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ESPN Docuseries ‘The Last Dance’ Sees Michael Jordan Open Up Like Never Before

ESPN is set to release a docuseries, titled ‘The Last Dance’, a deep dive into the 1998 Chicago Bulls attempt to win their sixth NBA Championship in eight seasons.

Director, Jason Hehir, told Insider the documentary will give a career retrospective of Michael Jordan where he opens up like never before, capturing not only his career highlights that earned him the titles “Air Jordan”, “The GOAT (Greatest Of All Time)” and a catalogue of others, but also his less-flattering moments.

“From the moment I first met him, nothing was off-limits,” Hehir said.

“His candour, I can’t say enough about it.

“It was the difference between this being a run of the mill documentary about basketball and something that I hope people will think is an incisive look inside the mind of a guy who is considered a statue,” he said.

Hehir said he did not shy away from talking to Jordan about the things he was sensitive to discuss as a player during his career, like his ‘tough-guy’ persona with his teammates, his unbreakable gambling habit, his attempt to play pro baseball, and the criticism he received for not being a vocal advocate for issues surrounding the black community despite his global appeal.

He said before he began the interview process, he had a lingering feeling Jordan wouldn’t be open to discuss the more controversial topics, but an exchange between Hehir and Jordan at the start of the first interview put faith the documentary would be a tell-all story:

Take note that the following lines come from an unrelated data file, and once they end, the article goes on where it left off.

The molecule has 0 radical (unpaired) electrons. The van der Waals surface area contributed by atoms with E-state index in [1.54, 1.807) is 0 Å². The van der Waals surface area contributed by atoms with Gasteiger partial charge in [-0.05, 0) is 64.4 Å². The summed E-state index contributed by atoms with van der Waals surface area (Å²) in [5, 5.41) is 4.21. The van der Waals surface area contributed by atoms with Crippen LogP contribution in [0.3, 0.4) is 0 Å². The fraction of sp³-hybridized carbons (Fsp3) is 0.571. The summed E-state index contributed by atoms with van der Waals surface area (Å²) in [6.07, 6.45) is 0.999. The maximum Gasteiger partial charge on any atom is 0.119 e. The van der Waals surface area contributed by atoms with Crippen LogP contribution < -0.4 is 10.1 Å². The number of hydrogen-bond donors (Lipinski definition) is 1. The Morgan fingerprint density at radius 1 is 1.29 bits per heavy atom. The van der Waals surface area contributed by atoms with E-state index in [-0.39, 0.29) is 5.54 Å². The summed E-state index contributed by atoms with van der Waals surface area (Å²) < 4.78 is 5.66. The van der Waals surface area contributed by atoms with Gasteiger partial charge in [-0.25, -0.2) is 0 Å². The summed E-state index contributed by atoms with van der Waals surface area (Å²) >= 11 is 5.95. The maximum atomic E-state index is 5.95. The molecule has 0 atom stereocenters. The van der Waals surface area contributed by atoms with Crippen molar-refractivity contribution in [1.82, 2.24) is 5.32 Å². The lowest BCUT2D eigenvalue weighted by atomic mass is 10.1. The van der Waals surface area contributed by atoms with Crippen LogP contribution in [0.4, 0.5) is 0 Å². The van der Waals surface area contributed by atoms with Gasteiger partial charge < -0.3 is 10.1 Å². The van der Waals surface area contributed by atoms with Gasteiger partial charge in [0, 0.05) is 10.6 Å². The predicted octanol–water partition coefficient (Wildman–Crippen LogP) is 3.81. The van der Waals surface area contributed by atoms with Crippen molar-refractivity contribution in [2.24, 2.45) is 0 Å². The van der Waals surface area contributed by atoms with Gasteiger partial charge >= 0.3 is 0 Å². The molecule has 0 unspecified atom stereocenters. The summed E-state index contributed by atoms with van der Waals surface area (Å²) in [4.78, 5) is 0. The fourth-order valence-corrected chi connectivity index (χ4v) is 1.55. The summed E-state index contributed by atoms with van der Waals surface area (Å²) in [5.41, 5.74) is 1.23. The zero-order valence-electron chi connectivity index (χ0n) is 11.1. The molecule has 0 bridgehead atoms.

“Why do you want to do this?” Hehir asked him.

“I don’t,” Jordan replied

“Why not?”

“When people see some of this footage, they’re not going to understand why I behaved the way that I behaved,” Jordan revealed.

“This is not going to be just a quick clip of you talking,” Hehir reminded him. “You have 10 hours to explain things. Some questions I ask you may not want to answer but I have to ask them, and you will have the chance to set the record straight on those things.”

“I’ll talk about whatever you want,” Jordan replied.

Hehir revealed it only took until the second interview for Jordan to talk in great detail about his gambling, and even went back to talk about it in their third meeting to drive home his feelings.

While the central focus for the series is on the entire Chicago Bulls attempting to pull of a second three-peat of titles in the span of eight seasons that marks Jordan’s and coach Phil Jackson’s last season with the Bulls, Jordan was the spotlight.

Hehir conducted 106 interviews for the project, including most of the players who were on the 1998 Bulls team, Phil Jackson, rivals like Isiah Thomas, Charles Barkley, and Reggie Miller, along with Bulls fans Barack Obama and Justin Timberlake.

When approached by the NBA with hundreds of hours’ worth of footage following the Bulls throughout the 1997-98 season, Hehir said he had bigger plans than just showing off the footage.

“They came to me and asked if I thought we needed to shoot original interviews or just go wall-to-wall with the verite footage from 1998 for eight episodes,” Hehir said.

“I said we absolutely have to shoot original interviews from all parties with their perspectives of over 20 years,” he said.